Then he threw out a suggestion of his own, “Or you could use an old tube as a liner.” It was one of those moments when an answer so obvious hits you right between the eyes and you wonder why it didn’t do it sooner. Neil even pulled an old tube out of a discard pile for me to try it with. When he asked if it was just for the one tire or all of them, I grinned, “If the others need it done, I’ll bring it in. I’ve only got the strength for one tire at a time.” He said they’d be happy to.

I dashed back to the garage and set to work cutting the old rubber tube. That went quick as did getting it place between on the inside of the tire to protect the replacement tube from the studs.

From there it came to a standstill. I struggled for almost 20 minutes to get the tire on, but with that extra rubber taking up space on the inside, it was even harder. I broke a tire tool and finally my hands started to cramp so badly I couldn’t wrestle with it any more. I called the shop and Neil answered, telling me to bring it right on in.

Exactly what I did. Everyone was in, but Lotten was kept hopping with other customers while Neil and Bobby worked in the back. Neil called for me to bring the trike right on through and he’d attend to it right away. I watched while he tackled the tire. I felt a little less ridiculous when someone who does cycle work for a living had a bit of a struggle to get the tire back on with that rubber liner. Still, in less than 4 minutes, he finally settled it in. Then to be extra nice, he partially removed the right front tire to see if it was offering the same problem. Nope! The interior surface of that tire was perfect. Only the left one it seemed.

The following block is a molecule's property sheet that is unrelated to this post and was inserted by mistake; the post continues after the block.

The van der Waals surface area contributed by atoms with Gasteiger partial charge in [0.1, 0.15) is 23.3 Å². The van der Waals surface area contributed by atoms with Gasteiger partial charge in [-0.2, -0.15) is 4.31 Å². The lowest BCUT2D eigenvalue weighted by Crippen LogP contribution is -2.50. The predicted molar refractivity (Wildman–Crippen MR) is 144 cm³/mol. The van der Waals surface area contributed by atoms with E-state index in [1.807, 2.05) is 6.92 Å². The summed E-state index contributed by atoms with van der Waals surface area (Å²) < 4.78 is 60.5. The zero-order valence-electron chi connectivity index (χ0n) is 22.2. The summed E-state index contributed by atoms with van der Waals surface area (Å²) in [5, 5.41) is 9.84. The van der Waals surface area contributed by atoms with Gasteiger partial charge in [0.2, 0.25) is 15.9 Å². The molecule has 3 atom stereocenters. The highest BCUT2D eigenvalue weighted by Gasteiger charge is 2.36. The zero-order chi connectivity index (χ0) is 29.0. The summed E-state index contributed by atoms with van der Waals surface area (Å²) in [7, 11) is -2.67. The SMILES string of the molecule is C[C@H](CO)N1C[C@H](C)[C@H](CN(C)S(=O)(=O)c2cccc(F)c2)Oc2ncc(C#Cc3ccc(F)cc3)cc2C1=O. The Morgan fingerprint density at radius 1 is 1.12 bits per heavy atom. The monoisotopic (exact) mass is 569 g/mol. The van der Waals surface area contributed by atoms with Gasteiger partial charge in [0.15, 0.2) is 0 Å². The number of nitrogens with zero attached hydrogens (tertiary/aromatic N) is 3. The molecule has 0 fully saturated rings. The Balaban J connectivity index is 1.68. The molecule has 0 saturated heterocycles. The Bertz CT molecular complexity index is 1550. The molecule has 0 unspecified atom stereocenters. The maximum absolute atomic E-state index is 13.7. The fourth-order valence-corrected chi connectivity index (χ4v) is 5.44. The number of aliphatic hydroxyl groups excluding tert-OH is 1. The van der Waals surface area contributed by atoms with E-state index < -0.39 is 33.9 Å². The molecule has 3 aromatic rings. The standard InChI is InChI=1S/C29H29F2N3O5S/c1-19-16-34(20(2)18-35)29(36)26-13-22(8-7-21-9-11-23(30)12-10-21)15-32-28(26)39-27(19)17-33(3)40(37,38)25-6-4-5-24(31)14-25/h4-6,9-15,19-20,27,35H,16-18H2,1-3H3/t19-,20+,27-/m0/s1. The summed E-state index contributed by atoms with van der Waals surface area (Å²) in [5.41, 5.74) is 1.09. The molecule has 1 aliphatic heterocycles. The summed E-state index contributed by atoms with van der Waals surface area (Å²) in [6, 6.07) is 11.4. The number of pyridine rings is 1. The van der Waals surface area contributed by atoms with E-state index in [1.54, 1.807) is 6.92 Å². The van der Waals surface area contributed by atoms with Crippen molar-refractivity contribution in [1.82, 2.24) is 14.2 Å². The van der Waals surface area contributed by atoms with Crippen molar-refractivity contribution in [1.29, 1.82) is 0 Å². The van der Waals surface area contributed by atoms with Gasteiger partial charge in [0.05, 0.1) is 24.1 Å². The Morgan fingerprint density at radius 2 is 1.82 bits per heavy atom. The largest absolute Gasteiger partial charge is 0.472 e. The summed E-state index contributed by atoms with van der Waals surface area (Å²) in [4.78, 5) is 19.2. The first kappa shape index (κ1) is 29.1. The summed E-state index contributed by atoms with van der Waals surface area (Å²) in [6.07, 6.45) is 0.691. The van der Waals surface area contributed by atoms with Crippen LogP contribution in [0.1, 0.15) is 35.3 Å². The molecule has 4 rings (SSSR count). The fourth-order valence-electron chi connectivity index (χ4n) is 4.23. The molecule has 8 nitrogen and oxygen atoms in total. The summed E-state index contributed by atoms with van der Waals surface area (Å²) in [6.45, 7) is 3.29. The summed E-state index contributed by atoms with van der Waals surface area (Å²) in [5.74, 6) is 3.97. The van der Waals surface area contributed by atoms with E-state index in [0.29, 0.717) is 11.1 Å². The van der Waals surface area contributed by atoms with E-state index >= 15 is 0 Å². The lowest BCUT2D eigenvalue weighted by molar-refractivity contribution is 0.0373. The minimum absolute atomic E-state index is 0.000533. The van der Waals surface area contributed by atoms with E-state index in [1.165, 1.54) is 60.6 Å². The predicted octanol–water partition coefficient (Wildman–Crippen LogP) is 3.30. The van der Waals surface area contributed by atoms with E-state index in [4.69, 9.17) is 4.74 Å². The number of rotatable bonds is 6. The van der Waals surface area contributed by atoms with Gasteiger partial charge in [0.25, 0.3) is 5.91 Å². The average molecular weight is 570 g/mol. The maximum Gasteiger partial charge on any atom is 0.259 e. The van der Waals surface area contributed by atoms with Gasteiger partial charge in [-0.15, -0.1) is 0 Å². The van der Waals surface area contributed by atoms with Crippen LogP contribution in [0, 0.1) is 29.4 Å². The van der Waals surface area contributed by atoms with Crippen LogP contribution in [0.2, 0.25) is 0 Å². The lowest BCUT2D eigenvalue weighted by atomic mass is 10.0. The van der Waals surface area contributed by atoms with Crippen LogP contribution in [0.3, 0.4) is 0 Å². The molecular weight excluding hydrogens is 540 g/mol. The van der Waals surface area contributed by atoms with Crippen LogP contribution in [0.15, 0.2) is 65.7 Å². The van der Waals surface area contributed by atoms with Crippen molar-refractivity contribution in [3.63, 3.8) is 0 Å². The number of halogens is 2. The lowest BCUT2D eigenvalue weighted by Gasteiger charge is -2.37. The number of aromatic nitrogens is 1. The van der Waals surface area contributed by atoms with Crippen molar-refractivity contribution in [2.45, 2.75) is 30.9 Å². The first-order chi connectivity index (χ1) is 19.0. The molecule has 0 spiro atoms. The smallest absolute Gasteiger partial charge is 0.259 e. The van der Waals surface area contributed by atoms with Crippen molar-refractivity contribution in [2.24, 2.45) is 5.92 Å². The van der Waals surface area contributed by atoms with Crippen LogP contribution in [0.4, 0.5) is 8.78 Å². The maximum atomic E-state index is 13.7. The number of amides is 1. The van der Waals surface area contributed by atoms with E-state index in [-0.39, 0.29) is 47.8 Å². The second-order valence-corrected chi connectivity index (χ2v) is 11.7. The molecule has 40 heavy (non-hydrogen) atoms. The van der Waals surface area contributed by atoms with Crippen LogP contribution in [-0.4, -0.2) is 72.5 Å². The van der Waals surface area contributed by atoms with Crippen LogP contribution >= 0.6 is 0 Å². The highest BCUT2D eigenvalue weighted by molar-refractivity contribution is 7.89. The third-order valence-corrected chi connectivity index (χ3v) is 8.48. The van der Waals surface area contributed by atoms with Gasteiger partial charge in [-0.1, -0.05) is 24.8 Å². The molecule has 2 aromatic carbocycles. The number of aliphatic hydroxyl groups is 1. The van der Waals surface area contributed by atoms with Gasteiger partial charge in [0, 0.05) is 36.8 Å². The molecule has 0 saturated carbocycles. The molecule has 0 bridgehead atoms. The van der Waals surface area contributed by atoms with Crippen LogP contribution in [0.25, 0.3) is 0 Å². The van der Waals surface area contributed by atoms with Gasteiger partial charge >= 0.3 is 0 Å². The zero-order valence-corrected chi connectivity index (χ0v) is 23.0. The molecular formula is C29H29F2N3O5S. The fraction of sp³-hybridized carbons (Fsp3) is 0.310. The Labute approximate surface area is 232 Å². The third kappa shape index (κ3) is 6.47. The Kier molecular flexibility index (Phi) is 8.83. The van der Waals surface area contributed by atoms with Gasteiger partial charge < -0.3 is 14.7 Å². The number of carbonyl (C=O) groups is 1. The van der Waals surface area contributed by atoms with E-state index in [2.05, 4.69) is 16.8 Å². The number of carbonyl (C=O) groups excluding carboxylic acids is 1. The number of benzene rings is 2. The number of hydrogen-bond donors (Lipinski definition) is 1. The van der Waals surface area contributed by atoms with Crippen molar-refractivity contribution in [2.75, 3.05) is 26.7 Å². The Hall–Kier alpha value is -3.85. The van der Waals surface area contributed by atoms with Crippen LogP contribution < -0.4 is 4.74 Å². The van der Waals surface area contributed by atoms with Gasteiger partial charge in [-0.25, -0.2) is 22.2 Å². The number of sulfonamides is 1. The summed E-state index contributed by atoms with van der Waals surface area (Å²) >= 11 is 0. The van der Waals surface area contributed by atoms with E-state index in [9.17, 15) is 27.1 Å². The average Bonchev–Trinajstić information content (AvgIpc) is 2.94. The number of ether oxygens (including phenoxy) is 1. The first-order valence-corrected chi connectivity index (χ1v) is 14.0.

I asked what was the charge and Neil grinned with a ‘Merry Christmas!’. I thank him and said I’d have to bring in another batch of muffins as a thank you with extra for Christmas. Bobby’s face lit up, ‘Those were the best muffins I’ve had in like… EVER! Yes please!’

Always good to have one’s cooking appreciated. Hehe.

I didn’t get to ride with the fixed tire. Work was a few hours off. By the time I’d gotten dressed for the cold, got the trike back to the storage and reassembled, I’d have had to try going warp speed around the River Loop to get back home in time for getting ready for my half-shift. Given the way I’d felt on the previous 2 rides, it felt foolish.

So, today will be the first ride in a week.

Poor November. From such high hopes for the 11th month of the year at the end of October to a measly 8 rides (after I go ride today) for the entire 30 days. The best that can be said about this month between colds, work, weather, and work is 2016 did become the best year ever during it and I managed to get more than 50 miles at least.

I think Loke is feeling the lack of miles as well. He’s had a few stiff days as well as the return of his groaning when moving into a laying position or while stretching. Fingers crossed that December is better…